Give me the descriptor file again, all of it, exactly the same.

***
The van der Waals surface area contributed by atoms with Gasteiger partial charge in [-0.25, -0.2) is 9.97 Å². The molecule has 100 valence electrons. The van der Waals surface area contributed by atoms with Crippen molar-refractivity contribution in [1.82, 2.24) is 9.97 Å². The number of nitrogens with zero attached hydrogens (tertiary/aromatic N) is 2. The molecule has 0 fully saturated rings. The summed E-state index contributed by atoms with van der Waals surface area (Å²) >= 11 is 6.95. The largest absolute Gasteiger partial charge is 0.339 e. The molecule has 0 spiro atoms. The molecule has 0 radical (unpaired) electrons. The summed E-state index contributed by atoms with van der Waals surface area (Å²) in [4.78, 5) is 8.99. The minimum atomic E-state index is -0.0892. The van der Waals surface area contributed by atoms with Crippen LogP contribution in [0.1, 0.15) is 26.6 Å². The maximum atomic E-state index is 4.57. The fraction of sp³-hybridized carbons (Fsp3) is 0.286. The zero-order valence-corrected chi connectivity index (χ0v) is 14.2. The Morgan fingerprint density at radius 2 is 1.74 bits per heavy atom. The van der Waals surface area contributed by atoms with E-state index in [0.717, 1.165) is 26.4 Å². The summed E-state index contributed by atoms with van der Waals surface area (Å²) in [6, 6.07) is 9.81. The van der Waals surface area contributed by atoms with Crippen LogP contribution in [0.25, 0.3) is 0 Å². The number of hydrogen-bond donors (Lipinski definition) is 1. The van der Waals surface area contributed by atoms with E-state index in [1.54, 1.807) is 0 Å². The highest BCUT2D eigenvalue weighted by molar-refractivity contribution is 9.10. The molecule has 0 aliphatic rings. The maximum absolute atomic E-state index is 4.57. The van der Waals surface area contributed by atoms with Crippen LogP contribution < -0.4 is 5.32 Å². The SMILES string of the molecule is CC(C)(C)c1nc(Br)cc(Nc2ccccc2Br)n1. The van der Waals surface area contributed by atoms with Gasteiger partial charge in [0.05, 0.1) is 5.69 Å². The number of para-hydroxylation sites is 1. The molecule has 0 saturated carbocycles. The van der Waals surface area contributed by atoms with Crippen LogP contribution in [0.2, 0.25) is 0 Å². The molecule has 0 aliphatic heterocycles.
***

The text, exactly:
The van der Waals surface area contributed by atoms with Gasteiger partial charge in [-0.25, -0.2) is 9.97 Å². The molecule has 100 valence electrons. The van der Waals surface area contributed by atoms with Crippen molar-refractivity contribution in [1.82, 2.24) is 9.97 Å². The number of nitrogens with zero attached hydrogens (tertiary/aromatic N) is 2. The molecule has 0 fully saturated rings. The summed E-state index contributed by atoms with van der Waals surface area (Å²) >= 11 is 6.95. The largest absolute Gasteiger partial charge is 0.339 e. The molecule has 0 spiro atoms. The molecule has 0 radical (unpaired) electrons. The summed E-state index contributed by atoms with van der Waals surface area (Å²) in [4.78, 5) is 8.99. The minimum atomic E-state index is -0.0892. The van der Waals surface area contributed by atoms with Crippen LogP contribution in [0.1, 0.15) is 26.6 Å². The maximum atomic E-state index is 4.57. The fraction of sp³-hybridized carbons (Fsp3) is 0.286. The zero-order valence-corrected chi connectivity index (χ0v) is 14.2. The Morgan fingerprint density at radius 2 is 1.74 bits per heavy atom. The van der Waals surface area contributed by atoms with E-state index in [0.717, 1.165) is 26.4 Å². The summed E-state index contributed by atoms with van der Waals surface area (Å²) in [6, 6.07) is 9.81. The van der Waals surface area contributed by atoms with Crippen LogP contribution in [0.25, 0.3) is 0 Å². The number of hydrogen-bond donors (Lipinski definition) is 1. The van der Waals surface area contributed by atoms with E-state index in [1.54, 1.807) is 0 Å². The highest BCUT2D eigenvalue weighted by molar-refractivity contribution is 9.10. The molecule has 0 aliphatic rings. The maximum absolute atomic E-state index is 4.57. The van der Waals surface area contributed by atoms with Crippen LogP contribution < -0.4 is 5.32 Å². The SMILES string of the molecule is CC(C)(C)c1nc(Br)cc(Nc2ccccc2Br)n1. The van der Waals surface area contributed by atoms with Gasteiger partial charge in [0.05, 0.1) is 5.69 Å². The number of para-hydroxylation sites is 1. The molecule has 0 saturated carbocycles. The van der Waals surface area contributed by atoms with Crippen LogP contribution in [0.2, 0.25) is 0 Å². The molecule has 0 aliphatic heterocycles.